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Speaking slowly as his mind gropes for a way out, Nixon recalls that in a familiar July 6, 1972, conversation, he told acting FBI Director L. Patrick Gray to "conduct your aggressive and thorough investigation." Nixon does not note that this was after the CIA had refused to put its concerns about "national security" in writing, as Gray had insisted. Nixon tells Frost that this FBI go-ahead shows that, whatever he might have said in June, by July he certainly was not obstructing justice.

This puts Nixon in deeper verbal trouble. Declares Frost: "An obstruction of justice is an obstruction of justice if it's for a minute or five minutes, much less the period June 23 to July the fifth." Nixon looks shaken.

Adopting a patronizing tone, Nixon turns lawyer. He says his absence of motive precludes any criminal intent, but then Frost probably has not read the law on obstruction of justice. It is an unfortunate bit of condescension. Just minutes before, on the way to the taping, Frost, at the request of his advisers, had read the law. He surprises Nixon by attacking Nixon's knowledge of the law. Nixon fumbles, explains first that he has not really read the statute since his law-school days, then pulls back further when he has to acknowledge that the law was not written then. Still, he insists, he had no criminal motive.

"The law states," says Frost with emphasis, "that when intent and foreseeable consequences are sufficient, motive is completely irrelevant." Nixon says nothing. He is now subdued, a somewhat forlorn figure who contrasts sharply with the forceful debater whom television viewers see in later programs in the series (which were actually taped earlier).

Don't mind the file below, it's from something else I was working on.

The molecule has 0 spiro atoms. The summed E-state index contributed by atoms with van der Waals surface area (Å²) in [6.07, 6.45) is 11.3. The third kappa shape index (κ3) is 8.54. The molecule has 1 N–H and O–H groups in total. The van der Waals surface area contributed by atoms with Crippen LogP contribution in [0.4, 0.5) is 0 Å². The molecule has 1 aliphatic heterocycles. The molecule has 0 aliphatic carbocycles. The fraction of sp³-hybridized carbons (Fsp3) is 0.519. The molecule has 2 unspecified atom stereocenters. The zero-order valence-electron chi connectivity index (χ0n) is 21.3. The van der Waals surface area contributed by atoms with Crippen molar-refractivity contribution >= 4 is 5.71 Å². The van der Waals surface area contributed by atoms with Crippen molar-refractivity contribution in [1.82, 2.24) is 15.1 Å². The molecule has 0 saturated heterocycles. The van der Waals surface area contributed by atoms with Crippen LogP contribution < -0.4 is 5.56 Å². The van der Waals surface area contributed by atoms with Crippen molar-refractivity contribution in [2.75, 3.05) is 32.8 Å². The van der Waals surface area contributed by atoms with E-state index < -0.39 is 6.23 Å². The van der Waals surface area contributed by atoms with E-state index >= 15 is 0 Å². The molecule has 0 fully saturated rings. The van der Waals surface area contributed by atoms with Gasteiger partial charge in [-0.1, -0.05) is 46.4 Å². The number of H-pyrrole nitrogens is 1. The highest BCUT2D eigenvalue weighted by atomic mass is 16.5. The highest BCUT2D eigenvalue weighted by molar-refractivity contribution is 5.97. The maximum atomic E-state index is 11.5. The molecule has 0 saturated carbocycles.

Throughout Frost's Watergate assault, the old Nixon mannerisms inject an uneasy déja vu. The most discomforting is his reflexive, contrived smile, flashed—when he is under harsh attack. Sometimes his face freezes impassively, his eyelids fluttering. He stutters a bit under stress, and his syntax breaks down. At certain moments his lips shut tight, his mouth seems to shrink.

Frost moves ahead to the renowned tape of March 21, 1973, in which Nixon discusses with Haldeman, John Ehrlichman and John Dean the demands by the convicted Hunt for cash so the burglars could meet legal fees and support their families. If not satisfied, Hunt threatened, he would tell all of "the seamy things" he had done for the White House. As he always has, despite the contrary evidence, Nixon now tells Frost that "March 21 was the date in which the full import, the full impact of the cover-up came to me."

But Frost's staff has uncovered two other tapes of conversations in the White House between Nixon and Colson. TIME has secured full transcripts of both tapes, dated Feb. 13 and 14, 1973. On the Feb. 14 tape, Nixon says: "The cover-up is, is the main ingredient... That's where we gotta cut our losses. My losses are to be cut. The President's losses got to be cut on the cover-up deal."

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